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Abstract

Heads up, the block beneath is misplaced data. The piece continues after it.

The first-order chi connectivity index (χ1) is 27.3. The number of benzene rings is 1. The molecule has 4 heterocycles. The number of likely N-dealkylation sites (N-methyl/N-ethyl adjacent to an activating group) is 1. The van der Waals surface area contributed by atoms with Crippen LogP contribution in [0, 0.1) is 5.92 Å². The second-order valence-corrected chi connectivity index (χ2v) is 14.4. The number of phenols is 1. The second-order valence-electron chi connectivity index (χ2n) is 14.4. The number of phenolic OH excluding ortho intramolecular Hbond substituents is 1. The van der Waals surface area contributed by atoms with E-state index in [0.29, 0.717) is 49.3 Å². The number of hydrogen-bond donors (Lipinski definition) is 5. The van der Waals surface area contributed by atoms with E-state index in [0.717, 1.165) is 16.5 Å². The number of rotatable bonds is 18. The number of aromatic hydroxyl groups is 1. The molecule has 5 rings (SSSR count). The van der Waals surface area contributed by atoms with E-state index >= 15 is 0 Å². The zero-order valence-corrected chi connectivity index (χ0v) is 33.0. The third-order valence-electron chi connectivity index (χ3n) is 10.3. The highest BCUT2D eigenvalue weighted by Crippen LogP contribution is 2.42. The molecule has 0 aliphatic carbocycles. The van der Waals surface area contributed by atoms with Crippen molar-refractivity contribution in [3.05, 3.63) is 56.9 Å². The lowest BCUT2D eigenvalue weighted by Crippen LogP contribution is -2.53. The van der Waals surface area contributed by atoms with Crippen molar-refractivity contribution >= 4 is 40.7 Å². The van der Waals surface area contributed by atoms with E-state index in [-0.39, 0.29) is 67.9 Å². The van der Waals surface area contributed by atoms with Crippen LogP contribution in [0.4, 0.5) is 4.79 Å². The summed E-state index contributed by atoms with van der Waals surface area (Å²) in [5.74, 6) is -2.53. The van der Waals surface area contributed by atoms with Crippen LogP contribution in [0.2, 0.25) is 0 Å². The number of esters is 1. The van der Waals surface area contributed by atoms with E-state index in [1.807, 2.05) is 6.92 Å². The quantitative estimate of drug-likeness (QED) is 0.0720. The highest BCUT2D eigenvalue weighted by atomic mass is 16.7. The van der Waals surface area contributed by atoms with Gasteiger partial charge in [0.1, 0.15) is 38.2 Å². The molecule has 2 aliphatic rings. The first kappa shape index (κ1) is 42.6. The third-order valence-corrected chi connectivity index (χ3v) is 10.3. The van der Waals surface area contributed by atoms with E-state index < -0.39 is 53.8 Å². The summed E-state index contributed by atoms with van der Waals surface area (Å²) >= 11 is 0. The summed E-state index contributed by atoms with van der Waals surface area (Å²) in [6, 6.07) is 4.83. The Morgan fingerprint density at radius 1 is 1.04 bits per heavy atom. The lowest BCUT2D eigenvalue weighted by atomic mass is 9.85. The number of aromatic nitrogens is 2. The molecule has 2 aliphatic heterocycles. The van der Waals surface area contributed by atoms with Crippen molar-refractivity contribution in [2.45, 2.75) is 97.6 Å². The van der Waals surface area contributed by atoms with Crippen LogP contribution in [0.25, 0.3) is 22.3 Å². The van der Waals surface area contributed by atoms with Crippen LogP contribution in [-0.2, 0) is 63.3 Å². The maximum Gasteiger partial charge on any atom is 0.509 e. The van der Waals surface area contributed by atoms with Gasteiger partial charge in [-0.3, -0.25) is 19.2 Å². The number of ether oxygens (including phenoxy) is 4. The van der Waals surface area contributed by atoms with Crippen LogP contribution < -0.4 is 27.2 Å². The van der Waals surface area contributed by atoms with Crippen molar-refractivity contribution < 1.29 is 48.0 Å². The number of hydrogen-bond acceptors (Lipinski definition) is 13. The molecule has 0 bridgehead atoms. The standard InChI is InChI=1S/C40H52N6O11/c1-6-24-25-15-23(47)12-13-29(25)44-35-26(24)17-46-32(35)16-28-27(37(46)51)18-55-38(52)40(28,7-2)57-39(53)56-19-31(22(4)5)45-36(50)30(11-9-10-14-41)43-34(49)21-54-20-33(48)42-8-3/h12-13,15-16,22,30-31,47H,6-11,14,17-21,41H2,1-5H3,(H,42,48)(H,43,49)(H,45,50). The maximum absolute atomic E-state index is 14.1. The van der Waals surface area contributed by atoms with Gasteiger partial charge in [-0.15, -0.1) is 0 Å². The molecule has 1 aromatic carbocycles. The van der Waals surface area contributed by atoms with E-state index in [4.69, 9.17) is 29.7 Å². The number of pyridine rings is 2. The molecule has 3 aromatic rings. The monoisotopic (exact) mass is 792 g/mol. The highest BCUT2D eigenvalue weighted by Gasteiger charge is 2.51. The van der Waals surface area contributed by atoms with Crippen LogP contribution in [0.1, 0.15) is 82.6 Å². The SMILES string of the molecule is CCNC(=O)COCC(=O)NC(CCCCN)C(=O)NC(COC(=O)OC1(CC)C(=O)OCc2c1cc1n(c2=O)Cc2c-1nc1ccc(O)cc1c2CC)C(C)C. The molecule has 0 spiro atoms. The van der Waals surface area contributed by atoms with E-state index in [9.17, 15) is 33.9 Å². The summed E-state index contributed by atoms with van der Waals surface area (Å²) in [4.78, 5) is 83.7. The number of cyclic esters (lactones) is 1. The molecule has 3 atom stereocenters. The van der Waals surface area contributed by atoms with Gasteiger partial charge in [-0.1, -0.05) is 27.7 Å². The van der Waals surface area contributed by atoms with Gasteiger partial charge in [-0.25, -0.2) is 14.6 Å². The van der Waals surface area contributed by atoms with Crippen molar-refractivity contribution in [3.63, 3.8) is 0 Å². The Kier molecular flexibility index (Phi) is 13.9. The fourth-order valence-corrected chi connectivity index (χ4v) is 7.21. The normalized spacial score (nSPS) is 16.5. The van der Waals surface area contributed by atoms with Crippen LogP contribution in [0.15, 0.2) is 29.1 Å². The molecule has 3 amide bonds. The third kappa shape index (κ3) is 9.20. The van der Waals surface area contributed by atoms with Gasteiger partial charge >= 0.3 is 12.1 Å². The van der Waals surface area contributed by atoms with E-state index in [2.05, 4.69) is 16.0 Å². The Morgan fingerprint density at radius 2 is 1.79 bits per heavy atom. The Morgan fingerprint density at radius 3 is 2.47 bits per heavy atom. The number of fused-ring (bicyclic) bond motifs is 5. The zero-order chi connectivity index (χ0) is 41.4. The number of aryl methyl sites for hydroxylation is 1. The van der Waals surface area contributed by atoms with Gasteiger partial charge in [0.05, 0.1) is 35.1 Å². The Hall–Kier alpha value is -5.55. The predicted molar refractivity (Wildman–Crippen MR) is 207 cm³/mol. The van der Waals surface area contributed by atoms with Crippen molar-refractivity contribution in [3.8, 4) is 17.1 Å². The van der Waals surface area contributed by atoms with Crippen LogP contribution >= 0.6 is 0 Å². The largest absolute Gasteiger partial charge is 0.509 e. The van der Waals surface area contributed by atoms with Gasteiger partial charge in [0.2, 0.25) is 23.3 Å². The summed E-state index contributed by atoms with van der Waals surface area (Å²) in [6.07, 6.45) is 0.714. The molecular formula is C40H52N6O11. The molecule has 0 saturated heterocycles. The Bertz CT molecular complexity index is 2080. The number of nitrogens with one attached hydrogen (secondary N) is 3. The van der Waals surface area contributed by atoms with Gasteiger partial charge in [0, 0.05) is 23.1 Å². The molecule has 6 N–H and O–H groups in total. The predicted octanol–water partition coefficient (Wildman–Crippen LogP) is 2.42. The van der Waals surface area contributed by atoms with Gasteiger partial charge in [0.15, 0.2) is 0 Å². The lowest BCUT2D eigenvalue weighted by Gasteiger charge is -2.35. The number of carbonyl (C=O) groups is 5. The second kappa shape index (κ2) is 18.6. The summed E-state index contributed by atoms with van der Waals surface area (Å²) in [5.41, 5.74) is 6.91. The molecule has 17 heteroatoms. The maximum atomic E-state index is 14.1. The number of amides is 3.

This paper analysed the potential demand for local rice in West Africa (WA) in order to generate key information which can support the self-sufficiency strategies on-going in the region. Data were collected using experimental approach based on second price of Vikrey and Endow-and-Upgrade methods in Benin, Côte-d’Ivoire, Niger and Nigeria from 693 consumers (with 68% female) representing theirs households. The analysis based on the framework of the new approach of consumer theory and used a Linear Expenditure System model. Results showed that WA consumers were willing to demand local rice. The probability to demand local rice was about 75%. Probability to demand local rice in the coastal countries was less than the one in landlocked country. The potential demand for local rice was about 44kg/capita/year in average over 57kg/capita/year for all types of rice including imported rice. The ranking of preference criteria showed that the most important rice preference criteria in the region were good taste, whiteness, absence of foreign matters, aroma and shape of grains. Moreover, the possibility to easily import rice affected negatively consumers’ potential demand for local rice in WA. These results suggest that the policy enabling the production of good quality local rice meeting consumers’ preferences and needs will strongly improve the self-sufficiency ratio and then reduce rice imports into the region.

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